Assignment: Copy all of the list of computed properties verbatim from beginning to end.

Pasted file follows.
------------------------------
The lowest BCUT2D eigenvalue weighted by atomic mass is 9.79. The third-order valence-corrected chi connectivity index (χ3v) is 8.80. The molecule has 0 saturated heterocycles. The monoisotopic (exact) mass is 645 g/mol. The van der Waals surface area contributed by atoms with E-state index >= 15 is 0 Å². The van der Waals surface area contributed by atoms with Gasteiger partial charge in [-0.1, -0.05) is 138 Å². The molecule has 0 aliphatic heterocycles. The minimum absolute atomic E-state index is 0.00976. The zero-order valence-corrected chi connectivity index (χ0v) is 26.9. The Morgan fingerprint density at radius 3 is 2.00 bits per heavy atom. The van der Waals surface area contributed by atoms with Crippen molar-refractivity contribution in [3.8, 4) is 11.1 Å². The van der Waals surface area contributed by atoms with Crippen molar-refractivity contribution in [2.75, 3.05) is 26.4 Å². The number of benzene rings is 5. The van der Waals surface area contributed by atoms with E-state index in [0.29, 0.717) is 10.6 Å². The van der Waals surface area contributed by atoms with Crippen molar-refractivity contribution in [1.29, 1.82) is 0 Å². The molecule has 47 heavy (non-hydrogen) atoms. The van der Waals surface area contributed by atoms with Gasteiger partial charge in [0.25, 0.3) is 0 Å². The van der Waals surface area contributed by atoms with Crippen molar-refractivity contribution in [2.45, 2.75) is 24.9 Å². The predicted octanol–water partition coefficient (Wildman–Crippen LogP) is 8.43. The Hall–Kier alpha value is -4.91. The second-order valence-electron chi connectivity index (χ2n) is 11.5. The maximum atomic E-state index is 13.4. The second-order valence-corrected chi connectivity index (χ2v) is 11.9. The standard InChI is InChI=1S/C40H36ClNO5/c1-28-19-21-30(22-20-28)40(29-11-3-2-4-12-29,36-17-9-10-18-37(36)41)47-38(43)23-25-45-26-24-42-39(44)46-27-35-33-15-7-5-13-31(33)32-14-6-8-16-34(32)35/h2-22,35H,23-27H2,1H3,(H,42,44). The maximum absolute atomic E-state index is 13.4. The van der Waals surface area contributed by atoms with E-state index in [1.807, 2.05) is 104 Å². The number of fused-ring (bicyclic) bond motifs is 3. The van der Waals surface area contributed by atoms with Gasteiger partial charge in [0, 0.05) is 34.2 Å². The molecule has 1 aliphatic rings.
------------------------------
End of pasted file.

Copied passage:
The lowest BCUT2D eigenvalue weighted by atomic mass is 9.79. The third-order valence-corrected chi connectivity index (χ3v) is 8.80. The molecule has 0 saturated heterocycles. The monoisotopic (exact) mass is 645 g/mol. The van der Waals surface area contributed by atoms with E-state index >= 15 is 0 Å². The van der Waals surface area contributed by atoms with Gasteiger partial charge in [-0.1, -0.05) is 138 Å². The molecule has 0 aliphatic heterocycles. The minimum absolute atomic E-state index is 0.00976. The zero-order valence-corrected chi connectivity index (χ0v) is 26.9. The Morgan fingerprint density at radius 3 is 2.00 bits per heavy atom. The van der Waals surface area contributed by atoms with Crippen molar-refractivity contribution in [3.8, 4) is 11.1 Å². The van der Waals surface area contributed by atoms with Crippen molar-refractivity contribution in [2.75, 3.05) is 26.4 Å². The number of benzene rings is 5. The van der Waals surface area contributed by atoms with E-state index in [0.29, 0.717) is 10.6 Å². The van der Waals surface area contributed by atoms with Crippen molar-refractivity contribution in [1.29, 1.82) is 0 Å². The molecule has 47 heavy (non-hydrogen) atoms. The van der Waals surface area contributed by atoms with Gasteiger partial charge in [0.25, 0.3) is 0 Å². The van der Waals surface area contributed by atoms with Crippen molar-refractivity contribution in [2.45, 2.75) is 24.9 Å². The predicted octanol–water partition coefficient (Wildman–Crippen LogP) is 8.43. The Hall–Kier alpha value is -4.91. The second-order valence-electron chi connectivity index (χ2n) is 11.5. The maximum atomic E-state index is 13.4. The second-order valence-corrected chi connectivity index (χ2v) is 11.9. The standard InChI is InChI=1S/C40H36ClNO5/c1-28-19-21-30(22-20-28)40(29-11-3-2-4-12-29,36-17-9-10-18-37(36)41)47-38(43)23-25-45-26-24-42-39(44)46-27-35-33-15-7-5-13-31(33)32-14-6-8-16-34(32)35/h2-22,35H,23-27H2,1H3,(H,42,44). The maximum absolute atomic E-state index is 13.4. The van der Waals surface area contributed by atoms with E-state index in [1.807, 2.05) is 104 Å². The number of fused-ring (bicyclic) bond motifs is 3. The van der Waals surface area contributed by atoms with Gasteiger partial charge in [0, 0.05) is 34.2 Å². The molecule has 1 aliphatic rings.